Band Hero

Review

posted 11/23/2009 by Cyril Lachel
other articles by Cyril Lachel
One Page Platforms: 360
2009 has brought us a number of different "Hero" games, from the standard Guitar Hero 5 to DJ Hero to the portable Guitar Hero On Tour to the band-specific titles that keep popping up on the Nintendo DS.  Clearly Guitar Hero has created a monster.  But Activision's newest installment is a curious little music game.  The name "Band Hero" doesn't make a lot of sense, both from a franchise point of view and grammatical perspective.  It's being sold as a game that allows you to bring everybody together to play in a fake plastic band, but how is that any different from Guitar Hero World Tour or this year's Guitar Hero 5?  And wouldn't it be Band Heroes?  After all, a band has more than just one person in it.  It's all so confusing, just what the heck is Band Hero?

In short, Band Hero is Activision's attempt to make a family friendly version of their popular Guitar Hero games.  They trade Metallica, Van Halen and Sonic Youth for the likes of Taylor Swift, No Doubt and the Spice Girls.  The game also features a more kid-friendly story, an easier difficulty and venues that are more in tune with the American Idol-style bands you will find in this collection.  In other words, this is the Guitar Hero game for all of the gamers who were annoyed by the crunchy guitars and always hoped for more Top 40 pop hits.



 
The Guitar Hero 5 (and World Tour) basics are all here, you can play as a guitarist, bassist, drummer or the singer.  You still match colored notes on a note highway, build up the power-ups to launch into star power and so on so forth.  Anybody that has played through Guitar Hero 5 will feel right at home, since pretty much every enhancement made to that game is apparent in Band Hero.  The only real difference is the artists in the collection and the venue you rock out in.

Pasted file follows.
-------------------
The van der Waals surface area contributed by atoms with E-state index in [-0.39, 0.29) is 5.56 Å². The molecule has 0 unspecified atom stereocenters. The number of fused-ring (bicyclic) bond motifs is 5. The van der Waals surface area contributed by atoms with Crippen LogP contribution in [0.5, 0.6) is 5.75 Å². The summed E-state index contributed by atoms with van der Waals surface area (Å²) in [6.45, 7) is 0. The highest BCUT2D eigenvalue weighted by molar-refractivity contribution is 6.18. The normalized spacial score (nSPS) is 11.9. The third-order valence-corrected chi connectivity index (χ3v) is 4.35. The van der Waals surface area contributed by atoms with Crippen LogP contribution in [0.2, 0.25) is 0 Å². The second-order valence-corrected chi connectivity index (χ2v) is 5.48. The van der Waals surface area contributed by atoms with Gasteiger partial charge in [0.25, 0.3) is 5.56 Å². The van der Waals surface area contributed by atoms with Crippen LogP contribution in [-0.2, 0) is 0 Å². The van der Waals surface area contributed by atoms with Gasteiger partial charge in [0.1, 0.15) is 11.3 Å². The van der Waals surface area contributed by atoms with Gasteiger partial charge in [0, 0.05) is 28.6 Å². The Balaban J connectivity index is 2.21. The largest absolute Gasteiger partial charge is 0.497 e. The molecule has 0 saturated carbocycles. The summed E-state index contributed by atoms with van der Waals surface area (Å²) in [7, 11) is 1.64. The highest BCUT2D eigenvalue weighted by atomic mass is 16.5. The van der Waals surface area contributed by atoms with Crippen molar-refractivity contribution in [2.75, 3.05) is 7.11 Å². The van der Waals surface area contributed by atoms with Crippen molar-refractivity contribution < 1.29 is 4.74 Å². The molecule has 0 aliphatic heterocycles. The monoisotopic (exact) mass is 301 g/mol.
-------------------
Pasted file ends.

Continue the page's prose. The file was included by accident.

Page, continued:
In total there are 65 different pop artists, including some of the biggest names of the last 40 years.  The list includes Hinder, Marvin Gaye, The Rolling Stones, Spice Girls, Nelly Furtado, Jackson 5, The All-American Rejects, Cheap Trick, Lily Laaen, KT Tunstall, Fall Out Boy, Duran Duran, Pat Benatar, The Go-Go's, Hilary Duff and even the Village People.  Don't look for a lot of rare songs in this collection, all of the tunes are pulled straight off of Billboard's Hot 100 list.


As a fan of rock music, I found a lot of these songs to be extremely grating.  I wasn't familiar with bands like Hinder or the Cold War Kids, and now that I've spend five minutes with their music I know why.  Of course, as is so often the case, this particular game isn't aimed at my musical tastes.  This, like the recently released LEGO Rock Band, is designed to bring new music lovers into the fold.  This is the game you can play with your little sister, it's completely inoffensive and a good time will be had by all.  And who knows, perhaps after this new audience is done having a good time with Band Hero they will graduate up to one of Activision's dozen Guitar Hero games.

Like Guitar Hero and DJ Hero before it, Band Hero features a number of celebrity bands that show up at just the right moment.  This time around we see creepy recreations of No Doubt, Adam Levine (or Maroon 5) and Taylor Swift (but no Kanye West).  There's no question in my mind that Activision's art department is getting better at recreating real musicians.  My complaint is that none of these artists look quite right, often acting wooden and awkward.  The "uncanny valley" aspect of the realistic characters is clearly at play in Band Hero, but it's no worse than it was in any of the other Hero titles.
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